On Flag Day, Illusionist David Copperfield and the Smithsonian Blend Fact and Fiction to “Find” the Star-Spangled Banner’s Missing 15th Star

Naturalization Ceremony To Welcome 15 New Citizens

WHAT:        Illusionist David Copperfield will attempt to “find the missing 15th star”
                     during an event at the Smithsonian’s National Museum of American
                     History. It precedes a naturalization ceremony in partnership with U.S.
                     Citizenship and Immigration Services for 15 candidates for American
WHEN:       Friday, June 14; 11 a.m.
                     Note: Video of the Star-Spangled Banner Illusion will be available
                     by 1 p.m.
                     There is no recording or photography during the illusion. Video and
                     photography permitted during the naturalization ceremony. 
WHERE:     National Museum of American History
                     Constitution Avenue, between 12th and 14th streets N.W. 
WHO:         David Copperfield, Illusionist 
                    David J. Skorton, Secretary, Smithsonian Institution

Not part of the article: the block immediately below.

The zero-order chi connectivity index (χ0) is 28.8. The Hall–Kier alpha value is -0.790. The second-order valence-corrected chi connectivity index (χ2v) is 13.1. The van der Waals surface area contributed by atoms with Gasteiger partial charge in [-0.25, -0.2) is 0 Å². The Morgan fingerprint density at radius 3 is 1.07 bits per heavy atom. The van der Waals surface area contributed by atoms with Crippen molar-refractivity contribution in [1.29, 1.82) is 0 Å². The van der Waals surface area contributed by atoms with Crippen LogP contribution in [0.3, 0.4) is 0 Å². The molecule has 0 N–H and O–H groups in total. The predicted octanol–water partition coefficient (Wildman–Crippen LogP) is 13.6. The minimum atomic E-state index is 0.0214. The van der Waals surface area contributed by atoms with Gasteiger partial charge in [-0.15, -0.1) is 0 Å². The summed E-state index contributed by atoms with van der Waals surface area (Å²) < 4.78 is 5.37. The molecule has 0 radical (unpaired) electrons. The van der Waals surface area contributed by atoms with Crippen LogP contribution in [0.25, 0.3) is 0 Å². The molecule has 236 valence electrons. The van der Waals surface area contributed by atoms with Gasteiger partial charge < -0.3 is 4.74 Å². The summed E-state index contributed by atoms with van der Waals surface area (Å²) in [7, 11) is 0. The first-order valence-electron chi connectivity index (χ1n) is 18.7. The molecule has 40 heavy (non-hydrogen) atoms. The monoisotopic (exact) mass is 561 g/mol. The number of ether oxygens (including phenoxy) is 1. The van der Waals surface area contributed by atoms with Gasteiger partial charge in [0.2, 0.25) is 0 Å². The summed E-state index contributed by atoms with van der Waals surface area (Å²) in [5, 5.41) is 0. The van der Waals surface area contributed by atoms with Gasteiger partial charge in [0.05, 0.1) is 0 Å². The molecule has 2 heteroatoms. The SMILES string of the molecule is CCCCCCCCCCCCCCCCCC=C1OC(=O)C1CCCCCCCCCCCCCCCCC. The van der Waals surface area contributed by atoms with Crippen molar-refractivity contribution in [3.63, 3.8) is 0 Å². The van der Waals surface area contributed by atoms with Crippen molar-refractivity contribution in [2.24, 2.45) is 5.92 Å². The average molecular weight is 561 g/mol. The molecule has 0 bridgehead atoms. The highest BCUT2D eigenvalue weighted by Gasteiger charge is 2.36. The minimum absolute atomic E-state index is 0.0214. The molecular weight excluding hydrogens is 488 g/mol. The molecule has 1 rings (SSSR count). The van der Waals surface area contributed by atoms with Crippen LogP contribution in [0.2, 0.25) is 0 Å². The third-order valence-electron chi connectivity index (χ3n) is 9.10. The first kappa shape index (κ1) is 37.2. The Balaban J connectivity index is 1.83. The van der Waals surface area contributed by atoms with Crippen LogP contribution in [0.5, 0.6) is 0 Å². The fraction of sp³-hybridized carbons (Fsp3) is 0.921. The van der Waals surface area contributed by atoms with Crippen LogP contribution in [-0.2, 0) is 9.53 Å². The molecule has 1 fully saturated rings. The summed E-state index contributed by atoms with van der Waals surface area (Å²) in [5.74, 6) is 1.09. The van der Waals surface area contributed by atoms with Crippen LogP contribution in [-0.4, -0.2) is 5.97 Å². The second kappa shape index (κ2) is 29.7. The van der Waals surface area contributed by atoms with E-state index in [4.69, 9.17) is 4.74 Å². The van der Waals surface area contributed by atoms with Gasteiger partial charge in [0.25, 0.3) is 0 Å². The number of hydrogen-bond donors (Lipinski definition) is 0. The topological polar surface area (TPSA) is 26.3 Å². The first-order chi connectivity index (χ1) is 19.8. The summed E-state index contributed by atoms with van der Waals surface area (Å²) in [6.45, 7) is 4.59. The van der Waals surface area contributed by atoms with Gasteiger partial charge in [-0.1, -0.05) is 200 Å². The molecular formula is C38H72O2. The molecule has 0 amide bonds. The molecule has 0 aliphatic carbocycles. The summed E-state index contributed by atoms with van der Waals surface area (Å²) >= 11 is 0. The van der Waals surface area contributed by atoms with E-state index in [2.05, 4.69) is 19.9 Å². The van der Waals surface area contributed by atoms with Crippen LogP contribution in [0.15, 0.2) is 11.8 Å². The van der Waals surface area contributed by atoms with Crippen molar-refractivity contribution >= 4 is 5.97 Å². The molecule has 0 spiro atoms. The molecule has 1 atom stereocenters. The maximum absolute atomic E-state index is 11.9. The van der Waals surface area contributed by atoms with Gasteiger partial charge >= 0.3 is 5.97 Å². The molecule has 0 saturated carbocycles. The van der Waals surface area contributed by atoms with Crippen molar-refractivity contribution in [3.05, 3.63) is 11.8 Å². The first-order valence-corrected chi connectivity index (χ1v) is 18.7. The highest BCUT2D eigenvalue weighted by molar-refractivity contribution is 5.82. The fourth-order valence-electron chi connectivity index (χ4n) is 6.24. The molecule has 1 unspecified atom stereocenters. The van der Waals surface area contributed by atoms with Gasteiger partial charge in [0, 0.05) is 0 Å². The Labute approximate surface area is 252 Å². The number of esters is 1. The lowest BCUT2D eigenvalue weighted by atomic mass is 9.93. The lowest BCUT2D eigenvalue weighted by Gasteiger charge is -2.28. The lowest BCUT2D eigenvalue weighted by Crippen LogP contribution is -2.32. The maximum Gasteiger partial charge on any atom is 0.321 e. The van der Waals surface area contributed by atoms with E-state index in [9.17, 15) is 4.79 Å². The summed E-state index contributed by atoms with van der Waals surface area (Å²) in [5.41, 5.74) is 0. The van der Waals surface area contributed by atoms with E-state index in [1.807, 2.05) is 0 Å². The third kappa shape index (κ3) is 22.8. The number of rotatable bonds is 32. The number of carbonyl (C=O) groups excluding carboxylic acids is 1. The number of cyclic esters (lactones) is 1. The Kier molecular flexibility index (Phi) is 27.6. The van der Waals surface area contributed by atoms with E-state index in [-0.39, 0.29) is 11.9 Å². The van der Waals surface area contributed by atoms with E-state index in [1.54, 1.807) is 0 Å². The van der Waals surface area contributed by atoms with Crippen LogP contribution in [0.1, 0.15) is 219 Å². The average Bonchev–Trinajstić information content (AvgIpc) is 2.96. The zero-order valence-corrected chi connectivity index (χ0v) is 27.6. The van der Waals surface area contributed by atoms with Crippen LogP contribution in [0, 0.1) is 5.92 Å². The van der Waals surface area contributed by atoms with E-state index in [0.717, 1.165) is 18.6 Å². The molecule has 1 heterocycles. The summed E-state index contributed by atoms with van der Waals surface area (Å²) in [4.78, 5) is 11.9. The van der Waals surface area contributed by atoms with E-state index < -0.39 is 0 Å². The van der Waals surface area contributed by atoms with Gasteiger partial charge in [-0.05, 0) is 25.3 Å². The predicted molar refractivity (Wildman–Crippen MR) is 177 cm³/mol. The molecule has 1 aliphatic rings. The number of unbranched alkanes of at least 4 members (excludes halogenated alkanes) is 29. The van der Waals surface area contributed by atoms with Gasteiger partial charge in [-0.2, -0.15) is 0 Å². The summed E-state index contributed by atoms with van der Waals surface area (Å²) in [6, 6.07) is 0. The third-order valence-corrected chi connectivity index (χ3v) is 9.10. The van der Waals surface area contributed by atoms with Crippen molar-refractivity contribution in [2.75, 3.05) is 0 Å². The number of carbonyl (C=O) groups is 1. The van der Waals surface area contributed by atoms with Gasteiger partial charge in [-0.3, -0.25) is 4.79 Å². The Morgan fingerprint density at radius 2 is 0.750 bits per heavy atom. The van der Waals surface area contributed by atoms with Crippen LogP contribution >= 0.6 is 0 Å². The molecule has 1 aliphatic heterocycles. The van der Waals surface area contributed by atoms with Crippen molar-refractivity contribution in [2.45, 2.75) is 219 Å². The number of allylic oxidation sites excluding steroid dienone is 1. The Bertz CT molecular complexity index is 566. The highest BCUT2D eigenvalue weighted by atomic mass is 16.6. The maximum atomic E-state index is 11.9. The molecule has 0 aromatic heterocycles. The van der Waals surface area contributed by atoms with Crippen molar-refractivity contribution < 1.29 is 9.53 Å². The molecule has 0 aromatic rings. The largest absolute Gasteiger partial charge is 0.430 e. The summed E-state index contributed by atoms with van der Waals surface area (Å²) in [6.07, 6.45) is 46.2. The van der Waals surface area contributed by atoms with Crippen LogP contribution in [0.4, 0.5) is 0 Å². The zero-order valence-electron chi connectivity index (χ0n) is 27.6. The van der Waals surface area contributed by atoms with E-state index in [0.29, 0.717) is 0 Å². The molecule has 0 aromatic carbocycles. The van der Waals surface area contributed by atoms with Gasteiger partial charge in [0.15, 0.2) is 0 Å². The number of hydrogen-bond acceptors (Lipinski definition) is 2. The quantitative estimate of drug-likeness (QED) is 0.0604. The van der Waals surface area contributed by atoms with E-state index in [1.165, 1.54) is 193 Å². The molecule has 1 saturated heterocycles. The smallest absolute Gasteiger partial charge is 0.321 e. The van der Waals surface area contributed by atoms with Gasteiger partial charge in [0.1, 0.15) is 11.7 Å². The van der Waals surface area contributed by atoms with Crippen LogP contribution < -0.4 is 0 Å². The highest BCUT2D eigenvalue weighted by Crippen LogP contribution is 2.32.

Anthea M. Hartig, Elizabeth MacMillan Director, National Museum
                          of American History
                    Mark Koumans, deputy director, USCIS
On Flag Day, June 14, in a one-of-a-kind specially created illusion, David Copperfield will attempt to “find the missing 15th star” during an event centered on the 205-year-old flag located at the heart of the Smithsonian’s National Museum of American History. It precedes a ceremony in which 14 candidates for naturalization will take their Oaths of Allegiance and receive their American citizenship. Joining in welcoming the new citizens will be Skorton, Hartig, Koumans and Copperfield.  
Following the Naturalization Ceremony, Smithsonian and USCIS leaders and 14 newly naturalized American citizens will join the Cardinal Shehan School Student Choir from Baltimore as they perform the National Anthem in the museum’s Flag Hall for the American public. The National Museum of American History is home to the Star-Spangled Banner, the flag Francis Scott Key saw flying over Baltimore’s Fort McHenry in 1814 when he penned the words that would become the national anthem. 
Note: Media must RSVP by emailing Laura Duff at duffl@si.edu.
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Media only:
Melinda Machado
(202) 633-3129
Laura Duff
(202) 633-3129